Physical versus Legal Custody

Physical versus Legal Custody

In North Carolina, the child custody law is governed by North Carolina General Statute § 50-13.1, which states: “Any parent, relative, or other person, agency, organization or institution claiming the right to custody of a minor child may institute an action or proceeding for the custody of such child, as hereinafter provided.”

The term physical custody, in its most simple form, means where and with which parent the child is going to be living. Generally, there are two common types of physical custody arrangements that may be awarded: primary or joint.

When one parent has primary physical custody, that means that the child is primarily residing with one parent while the other parent has some form of visitation. One example of the primary physical custody arrangement is the child residing with one parent while the other has visitation every other weekend. When a joint physical custody schedule arrangement is entered, that means that both parents are splitting the time with the child on an equal basis, or close to it. A commonly seen example of the joint physical custody arrangement is the child residing with one parent one week and the other parent the next week.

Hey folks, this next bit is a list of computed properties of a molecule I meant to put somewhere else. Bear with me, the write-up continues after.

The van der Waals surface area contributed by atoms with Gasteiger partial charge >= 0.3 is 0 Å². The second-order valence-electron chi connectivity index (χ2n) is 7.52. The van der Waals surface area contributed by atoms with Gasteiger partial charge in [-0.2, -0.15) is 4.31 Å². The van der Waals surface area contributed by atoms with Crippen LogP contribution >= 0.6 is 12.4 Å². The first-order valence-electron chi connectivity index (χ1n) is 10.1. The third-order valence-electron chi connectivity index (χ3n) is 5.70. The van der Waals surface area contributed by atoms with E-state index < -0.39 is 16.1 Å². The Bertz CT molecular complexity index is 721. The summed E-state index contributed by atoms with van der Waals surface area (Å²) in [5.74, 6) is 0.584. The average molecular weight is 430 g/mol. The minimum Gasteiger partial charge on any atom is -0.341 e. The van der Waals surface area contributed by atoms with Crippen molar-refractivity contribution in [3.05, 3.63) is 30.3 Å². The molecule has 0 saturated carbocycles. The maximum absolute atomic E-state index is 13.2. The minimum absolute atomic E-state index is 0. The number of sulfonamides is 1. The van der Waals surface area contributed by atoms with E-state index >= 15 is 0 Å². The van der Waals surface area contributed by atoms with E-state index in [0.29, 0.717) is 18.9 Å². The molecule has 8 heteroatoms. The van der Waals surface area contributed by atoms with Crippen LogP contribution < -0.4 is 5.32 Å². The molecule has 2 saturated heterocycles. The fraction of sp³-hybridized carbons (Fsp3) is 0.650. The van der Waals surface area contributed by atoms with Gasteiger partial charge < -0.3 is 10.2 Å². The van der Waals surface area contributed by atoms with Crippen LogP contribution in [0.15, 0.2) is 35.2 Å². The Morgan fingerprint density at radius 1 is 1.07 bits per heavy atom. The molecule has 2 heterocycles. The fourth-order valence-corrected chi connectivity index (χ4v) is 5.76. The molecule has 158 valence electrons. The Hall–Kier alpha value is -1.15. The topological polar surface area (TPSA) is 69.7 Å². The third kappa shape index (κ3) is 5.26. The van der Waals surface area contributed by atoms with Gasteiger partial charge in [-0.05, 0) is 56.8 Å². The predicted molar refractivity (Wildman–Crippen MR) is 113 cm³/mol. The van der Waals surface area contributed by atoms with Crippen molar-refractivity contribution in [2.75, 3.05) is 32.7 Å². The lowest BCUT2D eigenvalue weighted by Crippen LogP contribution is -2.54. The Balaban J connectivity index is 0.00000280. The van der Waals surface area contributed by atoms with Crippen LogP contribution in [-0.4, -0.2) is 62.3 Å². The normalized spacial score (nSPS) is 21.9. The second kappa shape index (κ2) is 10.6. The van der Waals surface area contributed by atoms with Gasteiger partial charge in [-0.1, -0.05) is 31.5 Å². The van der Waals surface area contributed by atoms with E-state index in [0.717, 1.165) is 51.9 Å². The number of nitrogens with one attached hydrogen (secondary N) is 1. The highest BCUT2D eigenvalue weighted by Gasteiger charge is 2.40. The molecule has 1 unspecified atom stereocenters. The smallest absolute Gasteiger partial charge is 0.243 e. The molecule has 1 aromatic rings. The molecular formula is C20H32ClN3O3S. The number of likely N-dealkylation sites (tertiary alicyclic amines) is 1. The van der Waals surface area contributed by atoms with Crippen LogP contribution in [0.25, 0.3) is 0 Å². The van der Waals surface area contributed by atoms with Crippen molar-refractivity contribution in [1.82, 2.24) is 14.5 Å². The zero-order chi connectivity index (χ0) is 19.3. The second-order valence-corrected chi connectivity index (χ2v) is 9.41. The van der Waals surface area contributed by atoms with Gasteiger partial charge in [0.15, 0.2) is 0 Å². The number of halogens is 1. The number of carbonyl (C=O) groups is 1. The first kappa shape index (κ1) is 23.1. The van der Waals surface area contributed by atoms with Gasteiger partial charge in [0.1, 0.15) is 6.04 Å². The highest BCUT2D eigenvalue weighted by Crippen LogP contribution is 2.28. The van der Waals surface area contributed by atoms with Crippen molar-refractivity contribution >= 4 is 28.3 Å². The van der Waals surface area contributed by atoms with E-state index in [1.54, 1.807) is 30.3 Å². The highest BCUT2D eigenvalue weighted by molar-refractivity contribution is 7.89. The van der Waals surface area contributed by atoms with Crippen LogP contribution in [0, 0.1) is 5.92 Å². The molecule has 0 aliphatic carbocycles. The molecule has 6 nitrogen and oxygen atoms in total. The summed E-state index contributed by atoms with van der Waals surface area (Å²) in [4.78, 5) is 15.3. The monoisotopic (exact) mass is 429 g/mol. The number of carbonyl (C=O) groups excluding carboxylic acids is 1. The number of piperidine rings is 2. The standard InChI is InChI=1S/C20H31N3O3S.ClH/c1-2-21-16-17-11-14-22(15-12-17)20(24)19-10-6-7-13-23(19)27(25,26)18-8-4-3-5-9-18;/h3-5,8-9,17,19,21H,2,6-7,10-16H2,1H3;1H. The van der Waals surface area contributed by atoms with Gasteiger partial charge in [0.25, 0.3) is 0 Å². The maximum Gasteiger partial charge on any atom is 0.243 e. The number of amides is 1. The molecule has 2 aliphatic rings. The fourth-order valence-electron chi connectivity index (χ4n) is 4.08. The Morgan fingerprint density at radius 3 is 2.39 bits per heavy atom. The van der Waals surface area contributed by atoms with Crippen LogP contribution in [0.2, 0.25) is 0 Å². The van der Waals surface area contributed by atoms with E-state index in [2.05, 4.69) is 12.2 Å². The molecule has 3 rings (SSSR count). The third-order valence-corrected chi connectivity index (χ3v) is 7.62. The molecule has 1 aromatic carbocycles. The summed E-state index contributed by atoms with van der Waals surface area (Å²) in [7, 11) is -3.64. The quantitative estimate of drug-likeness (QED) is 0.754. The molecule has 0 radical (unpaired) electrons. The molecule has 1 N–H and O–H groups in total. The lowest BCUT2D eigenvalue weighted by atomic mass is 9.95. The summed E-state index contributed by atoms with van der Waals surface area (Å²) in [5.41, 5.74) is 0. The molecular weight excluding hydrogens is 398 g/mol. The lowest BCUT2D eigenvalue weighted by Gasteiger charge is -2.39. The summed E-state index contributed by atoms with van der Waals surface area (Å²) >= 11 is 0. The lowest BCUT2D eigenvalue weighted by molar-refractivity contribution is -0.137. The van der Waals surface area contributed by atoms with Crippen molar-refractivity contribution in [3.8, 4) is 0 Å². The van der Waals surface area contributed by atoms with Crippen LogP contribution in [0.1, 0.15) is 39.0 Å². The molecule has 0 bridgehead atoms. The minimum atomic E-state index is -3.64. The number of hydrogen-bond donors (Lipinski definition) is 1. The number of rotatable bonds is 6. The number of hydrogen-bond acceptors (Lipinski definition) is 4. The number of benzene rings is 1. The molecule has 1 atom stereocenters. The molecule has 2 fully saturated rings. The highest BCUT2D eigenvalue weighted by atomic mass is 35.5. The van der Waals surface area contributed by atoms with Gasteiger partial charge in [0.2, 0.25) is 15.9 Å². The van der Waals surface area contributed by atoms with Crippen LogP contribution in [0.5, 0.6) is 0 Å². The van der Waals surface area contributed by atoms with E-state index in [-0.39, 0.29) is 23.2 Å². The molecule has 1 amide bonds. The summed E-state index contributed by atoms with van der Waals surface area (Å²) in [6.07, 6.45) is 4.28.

Legal custody has a very different meaning from physical custody. Legal custody refers to which parent has the ability to make major decisions for the child. For the purposes of legal custody, major decisions for minor children often involve decisions related to health, dental, education, sometimes religion, and extracurricular activities. An example of a major decision related to education would be one that is based on whether the minor child attends private school versus public school. An example of a major decision related to health would be whether or not a child is prescribed glasses or certain medications.

It is very common for an order to state that no matter who has decision-making authority, the parents must communicate with one another about the major decision to be made on behalf of the minor child, and attempt to agree on a major decision for the minor child.   In some cases, a judge may order that if the parents have a good faith conversation and are still unable to come up with an agreement, one parent is able to make the final decision.

Please contact one of our attorneys at Jetton & Meredith to assist you with any case involved the custody of a child.  

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